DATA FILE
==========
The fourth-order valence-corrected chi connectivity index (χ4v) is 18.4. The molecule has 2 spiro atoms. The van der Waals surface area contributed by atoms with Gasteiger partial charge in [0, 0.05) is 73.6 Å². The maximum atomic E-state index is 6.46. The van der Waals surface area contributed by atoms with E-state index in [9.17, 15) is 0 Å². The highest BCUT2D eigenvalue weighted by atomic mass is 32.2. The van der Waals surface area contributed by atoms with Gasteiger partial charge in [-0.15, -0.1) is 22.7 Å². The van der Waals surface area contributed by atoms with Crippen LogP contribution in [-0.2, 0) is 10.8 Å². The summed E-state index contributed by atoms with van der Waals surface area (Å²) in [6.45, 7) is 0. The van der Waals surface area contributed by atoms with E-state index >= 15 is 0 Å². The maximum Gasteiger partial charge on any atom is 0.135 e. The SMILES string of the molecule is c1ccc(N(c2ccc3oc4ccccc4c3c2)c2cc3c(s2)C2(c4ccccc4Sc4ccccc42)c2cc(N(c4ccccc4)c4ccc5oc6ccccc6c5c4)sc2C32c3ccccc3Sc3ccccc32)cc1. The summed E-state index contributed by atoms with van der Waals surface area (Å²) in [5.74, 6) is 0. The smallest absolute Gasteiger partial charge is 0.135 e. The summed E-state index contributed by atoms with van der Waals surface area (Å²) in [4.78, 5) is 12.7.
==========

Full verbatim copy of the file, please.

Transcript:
The fourth-order valence-corrected chi connectivity index (χ4v) is 18.4. The molecule has 2 spiro atoms. The van der Waals surface area contributed by atoms with Gasteiger partial charge in [0, 0.05) is 73.6 Å². The maximum atomic E-state index is 6.46. The van der Waals surface area contributed by atoms with E-state index in [9.17, 15) is 0 Å². The highest BCUT2D eigenvalue weighted by atomic mass is 32.2. The van der Waals surface area contributed by atoms with Gasteiger partial charge in [-0.15, -0.1) is 22.7 Å². The van der Waals surface area contributed by atoms with Crippen LogP contribution in [-0.2, 0) is 10.8 Å². The summed E-state index contributed by atoms with van der Waals surface area (Å²) in [6.45, 7) is 0. The van der Waals surface area contributed by atoms with E-state index >= 15 is 0 Å². The maximum Gasteiger partial charge on any atom is 0.135 e. The SMILES string of the molecule is c1ccc(N(c2ccc3oc4ccccc4c3c2)c2cc3c(s2)C2(c4ccccc4Sc4ccccc42)c2cc(N(c4ccccc4)c4ccc5oc6ccccc6c5c4)sc2C32c3ccccc3Sc3ccccc32)cc1. The summed E-state index contributed by atoms with van der Waals surface area (Å²) in [5.74, 6) is 0. The smallest absolute Gasteiger partial charge is 0.135 e. The summed E-state index contributed by atoms with van der Waals surface area (Å²) in [4.78, 5) is 12.7.